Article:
DK Science: Ecology

Ecology examines the relationship between living things and their environment. Animals adapt to the particular conditions of an environment and take on a specific role, such as predator or prey. This role is known as their ecological niche. There may be herbivores that eat plants, carnivores that eat herbivores, and omnivores that eat both. This progression from plants to carnivores is called a FOOD CHAIN.


Communities of animals and the environments with which they interact are called ecosystems. They include entire food chains. The grassland of the African savanna is a large ecosystem. There are plants, grazers such as zebra and wildebeest that eat the plants, and carnivores such as lion and leopard that prey on the grazers.


The harpy eagle’s niche is that of a predator in the forests of South America. It has special adaptations, such as short, broad wings so it can fly between trees. There are many niches in a particular environment, but all animals have to compete with other members of the community for resources, such as food. An animal may not be able to dominate a niche forever.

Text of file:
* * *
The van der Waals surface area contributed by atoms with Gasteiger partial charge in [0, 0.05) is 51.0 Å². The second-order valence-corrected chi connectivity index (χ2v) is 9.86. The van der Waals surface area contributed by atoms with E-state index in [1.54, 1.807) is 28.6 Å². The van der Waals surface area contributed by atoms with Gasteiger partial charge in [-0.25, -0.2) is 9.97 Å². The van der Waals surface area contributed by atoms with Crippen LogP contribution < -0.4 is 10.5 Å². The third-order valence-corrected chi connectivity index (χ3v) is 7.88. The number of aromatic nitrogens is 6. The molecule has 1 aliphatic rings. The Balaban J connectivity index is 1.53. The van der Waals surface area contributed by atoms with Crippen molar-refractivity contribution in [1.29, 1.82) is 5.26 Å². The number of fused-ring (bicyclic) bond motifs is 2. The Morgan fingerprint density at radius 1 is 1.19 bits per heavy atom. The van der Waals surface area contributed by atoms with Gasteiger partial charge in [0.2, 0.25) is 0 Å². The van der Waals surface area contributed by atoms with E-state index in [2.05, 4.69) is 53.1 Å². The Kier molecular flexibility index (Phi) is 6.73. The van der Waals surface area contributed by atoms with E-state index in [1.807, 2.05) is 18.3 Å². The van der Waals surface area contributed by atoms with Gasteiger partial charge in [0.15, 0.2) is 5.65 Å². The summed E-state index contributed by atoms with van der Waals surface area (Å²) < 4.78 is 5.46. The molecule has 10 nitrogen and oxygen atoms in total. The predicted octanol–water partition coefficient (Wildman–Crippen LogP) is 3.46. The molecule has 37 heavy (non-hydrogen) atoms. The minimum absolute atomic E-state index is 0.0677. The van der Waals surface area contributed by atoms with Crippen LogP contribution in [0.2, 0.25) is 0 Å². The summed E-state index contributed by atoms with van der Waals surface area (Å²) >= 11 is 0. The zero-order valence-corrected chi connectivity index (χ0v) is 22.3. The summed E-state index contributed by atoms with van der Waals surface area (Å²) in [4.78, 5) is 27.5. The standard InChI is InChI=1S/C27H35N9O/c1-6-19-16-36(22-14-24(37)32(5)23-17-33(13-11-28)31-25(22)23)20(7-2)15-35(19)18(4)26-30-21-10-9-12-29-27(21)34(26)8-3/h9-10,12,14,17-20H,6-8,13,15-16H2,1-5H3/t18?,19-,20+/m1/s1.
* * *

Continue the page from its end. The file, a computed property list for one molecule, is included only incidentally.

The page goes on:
A habitat is an area, such as a seashore or a woodland, that is home to certain types of animals. Some habitats support a wide variety of living things. Others have fewer niches and therefore support fewer species, though they may gather in large numbers. King penguins are one of the few animals that can survive in the harsh, cold conditions of the Antarctic.


Animals obtain energy and nutrients by eating other living things. The flow of energy from one living thing to another is called a food chain.


Plants get their energy directly from the sun and so are at the bottom of almost all food chains. Called producers, they provide energy to the herbivores that eat them. Herbivores are called primary consumers. They are eaten by carnivores (secondary consumers). The animals that eat the secondary consumers are called tertiary consumers. Many carnivores eat herbivores and smaller carnivores, so can be secondary consumers and tertiary consumers. There are fewer animals at the top of the food chain than at the bottom.


Within animal communities, there are many food chains. Many animals, such as foxes, eat a variety of foods, so chains can be interconnected, creating a food web. Even when animals die, they become part of a food chain. They decay, releasing nutrients which become food for a living thing.

Copyright © 2007 Dorling Kindersley